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Series: Psalms for the Journey

Our Help Is in the Name of the Lord

  • Dec 04, 2022
  • Mark Vroegop
  • Psalms 124:1-8

A Song of Ascents. Of David.

If it had not been the Lord who was on our side— let Israel now say— if it had not been the Lord who was on our side when people rose up against us, then they would have swallowed us up alive, when their anger was kindled against us; then the flood would have swept us away, the torrent would have gone over us; then over us would have gone the raging waters. Blessed be the Lord, who has not given us as prey to their teeth! We have escaped like a bird from the snare of the fowlers; the snare is broken, and we have escaped! Our help is in the name of the Lord, who made heaven and earth (Ps. 124).

I’m sure that you know how to complete this sentence: “Practice makes _____________. “

If you, like me, are enjoying the World Cup, you’ve probably marveled at the unique athleticism of the soccer players. Now, I know that other sports require equal skill. I’m not throwing shade on basketball, football, volleyball, or…pickleball. But there is something that stuns me when I see the ability of some players to move the ball almost like it’s on string or the ability to kick a ball in the air with a horizontal scissor kick.

It’s a stunning display of poise, coordination, and talent. They make it look easy. But it isn’t. I was center forward in high school. And it doesn’t just happen. It takes an incredible amount of practice.

The same is true with the Christmas Concert and really every Sunday morning. We have the most amazing Worship Arts and Production Teams who balance creativity and depth. I get a behind-the-scenes view every week, and I know the kind of energy required to lead us each week in worship and what it takes for the Christmas Concert this coming weekend.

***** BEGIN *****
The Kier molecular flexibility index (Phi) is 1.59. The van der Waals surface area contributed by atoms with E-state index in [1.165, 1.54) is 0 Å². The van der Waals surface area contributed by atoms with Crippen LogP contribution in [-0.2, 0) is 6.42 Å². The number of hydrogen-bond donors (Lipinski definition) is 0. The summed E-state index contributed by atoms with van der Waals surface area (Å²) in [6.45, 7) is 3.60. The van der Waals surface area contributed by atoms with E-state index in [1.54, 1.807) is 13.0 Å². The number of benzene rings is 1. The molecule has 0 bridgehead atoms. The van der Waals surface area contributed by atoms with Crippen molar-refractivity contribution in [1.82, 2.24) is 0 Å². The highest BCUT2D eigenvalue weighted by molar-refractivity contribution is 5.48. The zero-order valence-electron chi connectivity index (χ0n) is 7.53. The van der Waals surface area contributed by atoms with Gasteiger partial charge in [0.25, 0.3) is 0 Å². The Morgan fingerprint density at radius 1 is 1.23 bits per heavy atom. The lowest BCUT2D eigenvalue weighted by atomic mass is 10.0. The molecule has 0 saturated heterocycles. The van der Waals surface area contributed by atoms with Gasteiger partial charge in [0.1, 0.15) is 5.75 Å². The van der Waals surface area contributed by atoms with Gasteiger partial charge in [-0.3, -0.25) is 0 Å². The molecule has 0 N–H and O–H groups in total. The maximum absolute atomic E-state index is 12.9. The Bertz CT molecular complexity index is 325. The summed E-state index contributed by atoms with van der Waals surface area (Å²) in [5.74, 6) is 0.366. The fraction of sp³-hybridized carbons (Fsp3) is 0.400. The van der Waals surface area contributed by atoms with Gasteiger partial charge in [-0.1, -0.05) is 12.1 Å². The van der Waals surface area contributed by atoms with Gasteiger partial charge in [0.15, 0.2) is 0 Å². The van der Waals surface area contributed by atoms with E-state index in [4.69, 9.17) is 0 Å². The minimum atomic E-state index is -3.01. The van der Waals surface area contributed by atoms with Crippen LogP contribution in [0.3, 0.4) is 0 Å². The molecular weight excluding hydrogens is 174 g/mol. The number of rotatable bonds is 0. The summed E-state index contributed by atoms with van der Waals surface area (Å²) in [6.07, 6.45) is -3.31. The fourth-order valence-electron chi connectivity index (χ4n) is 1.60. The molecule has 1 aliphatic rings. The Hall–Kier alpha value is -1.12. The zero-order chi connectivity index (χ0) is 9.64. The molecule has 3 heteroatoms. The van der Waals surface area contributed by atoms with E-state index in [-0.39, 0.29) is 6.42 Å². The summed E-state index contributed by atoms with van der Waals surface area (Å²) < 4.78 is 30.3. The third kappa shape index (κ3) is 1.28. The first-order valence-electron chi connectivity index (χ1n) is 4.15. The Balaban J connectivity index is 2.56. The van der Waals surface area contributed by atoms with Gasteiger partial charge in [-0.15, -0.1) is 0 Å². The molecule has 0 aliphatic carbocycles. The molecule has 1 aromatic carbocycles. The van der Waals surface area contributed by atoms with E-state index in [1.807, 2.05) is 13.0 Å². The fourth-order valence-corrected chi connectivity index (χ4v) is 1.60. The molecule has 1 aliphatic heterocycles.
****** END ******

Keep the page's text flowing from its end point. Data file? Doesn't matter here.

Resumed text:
It requires a lot of rehearsing.

Challenging things require practice. Important things require rehearsing.

The same is true when it comes to a person’s spiritual life. There are particular truths that are important enough that they need to be repeated over and over. There are other truths that rehearsing them is required so that we match what we know with what we feel. And there are particular ideas that rehearsing brings them to the forefront of our mind.

For example: telling a friend how much you enjoy them, affirming how proud you are of your children, or telling your spouse “I love you.” Don’t be like the guy who told his wife that he already told her that he loved her, and if he stopped loving her, he’d tell her. Some things need to be rehearsed.

During Advent, we are looking at the Psalms of Ascent. They were an important part of the rehearsing of God’s goodness as the people of Israel traveled to Jerusalem for one of three annual festivals. These events were massive gathering in Jerusalem. They were part of the rhythm of life for the people of God. And these psalms were sung to both prepare their hearts and to memorialize the moment. They were an important part of the tradition of walking the incline up to the City of David.

Today we are looking at Psalm 124. It’s a wonderful song about how the Lord helps his people. So, let’s see if we can answer the question: “How do we embrace the Lord’s help?”

For some of you that may be an important question to ask right now. You know that you need the Lord’s help. Others of you, however, may need to listen and remember because there will be a time that you’ll need this text. Or there may be someone in your life that you’re going to encourage because you’ve listened carefully.

How do we embrace the Lord’s help?

1) Rehearsing our hope (vv. 1-2)

The message of the first two verses is simple and repeated. But don’t mistake the obvious message and its double emphasis for something that’s unimportant. Sometimes it’s the simple truths that are most helpful but also neglected.

Here’s the point in the words of the text: “If it had not been the Lord who was on our side…” The psalmist is celebrating the way in which the Lord has cared for his people. The psalm could have been written this way: “The Lord was on our side.” Other psalms take that approach. A few examples: